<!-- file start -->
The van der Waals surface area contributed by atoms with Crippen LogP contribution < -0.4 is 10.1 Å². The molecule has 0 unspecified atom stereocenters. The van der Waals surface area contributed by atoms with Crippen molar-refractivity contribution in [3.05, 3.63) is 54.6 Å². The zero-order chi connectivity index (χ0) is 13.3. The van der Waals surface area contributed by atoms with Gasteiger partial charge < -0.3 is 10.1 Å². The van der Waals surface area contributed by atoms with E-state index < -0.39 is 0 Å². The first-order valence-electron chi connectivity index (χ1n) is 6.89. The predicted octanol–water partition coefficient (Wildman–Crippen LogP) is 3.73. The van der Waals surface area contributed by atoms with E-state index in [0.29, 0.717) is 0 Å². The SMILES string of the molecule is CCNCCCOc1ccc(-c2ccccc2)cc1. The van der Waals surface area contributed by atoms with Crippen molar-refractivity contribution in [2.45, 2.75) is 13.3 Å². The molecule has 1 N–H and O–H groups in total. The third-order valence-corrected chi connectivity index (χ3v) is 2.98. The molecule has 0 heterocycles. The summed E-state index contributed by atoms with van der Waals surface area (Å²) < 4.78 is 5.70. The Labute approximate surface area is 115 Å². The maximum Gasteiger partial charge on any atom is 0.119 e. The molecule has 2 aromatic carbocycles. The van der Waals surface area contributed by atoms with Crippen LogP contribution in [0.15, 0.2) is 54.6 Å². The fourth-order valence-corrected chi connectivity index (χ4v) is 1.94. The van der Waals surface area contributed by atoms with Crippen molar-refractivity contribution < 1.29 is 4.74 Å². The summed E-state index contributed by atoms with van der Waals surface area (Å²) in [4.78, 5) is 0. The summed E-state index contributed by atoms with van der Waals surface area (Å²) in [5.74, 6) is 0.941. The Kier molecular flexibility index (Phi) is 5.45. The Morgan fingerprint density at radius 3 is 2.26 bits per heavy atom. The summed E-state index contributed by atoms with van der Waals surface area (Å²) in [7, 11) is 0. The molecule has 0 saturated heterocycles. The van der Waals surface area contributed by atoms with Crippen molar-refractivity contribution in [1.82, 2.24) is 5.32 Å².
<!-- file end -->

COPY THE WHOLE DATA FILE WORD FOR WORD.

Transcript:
The van der Waals surface area contributed by atoms with Crippen LogP contribution < -0.4 is 10.1 Å². The molecule has 0 unspecified atom stereocenters. The van der Waals surface area contributed by atoms with Crippen molar-refractivity contribution in [3.05, 3.63) is 54.6 Å². The zero-order chi connectivity index (χ0) is 13.3. The van der Waals surface area contributed by atoms with Gasteiger partial charge < -0.3 is 10.1 Å². The van der Waals surface area contributed by atoms with E-state index < -0.39 is 0 Å². The first-order valence-electron chi connectivity index (χ1n) is 6.89. The predicted octanol–water partition coefficient (Wildman–Crippen LogP) is 3.73. The van der Waals surface area contributed by atoms with E-state index in [0.29, 0.717) is 0 Å². The SMILES string of the molecule is CCNCCCOc1ccc(-c2ccccc2)cc1. The van der Waals surface area contributed by atoms with Crippen molar-refractivity contribution in [2.45, 2.75) is 13.3 Å². The molecule has 1 N–H and O–H groups in total. The third-order valence-corrected chi connectivity index (χ3v) is 2.98. The molecule has 0 heterocycles. The summed E-state index contributed by atoms with van der Waals surface area (Å²) < 4.78 is 5.70. The Labute approximate surface area is 115 Å². The maximum Gasteiger partial charge on any atom is 0.119 e. The molecule has 2 aromatic carbocycles. The van der Waals surface area contributed by atoms with Crippen LogP contribution in [0.15, 0.2) is 54.6 Å². The fourth-order valence-corrected chi connectivity index (χ4v) is 1.94. The van der Waals surface area contributed by atoms with Crippen molar-refractivity contribution < 1.29 is 4.74 Å². The summed E-state index contributed by atoms with van der Waals surface area (Å²) in [4.78, 5) is 0. The summed E-state index contributed by atoms with van der Waals surface area (Å²) in [5.74, 6) is 0.941. The Kier molecular flexibility index (Phi) is 5.45. The Morgan fingerprint density at radius 3 is 2.26 bits per heavy atom. The summed E-state index contributed by atoms with van der Waals surface area (Å²) in [7, 11) is 0. The molecule has 0 saturated heterocycles. The van der Waals surface area contributed by atoms with Crippen molar-refractivity contribution in [1.82, 2.24) is 5.32 Å².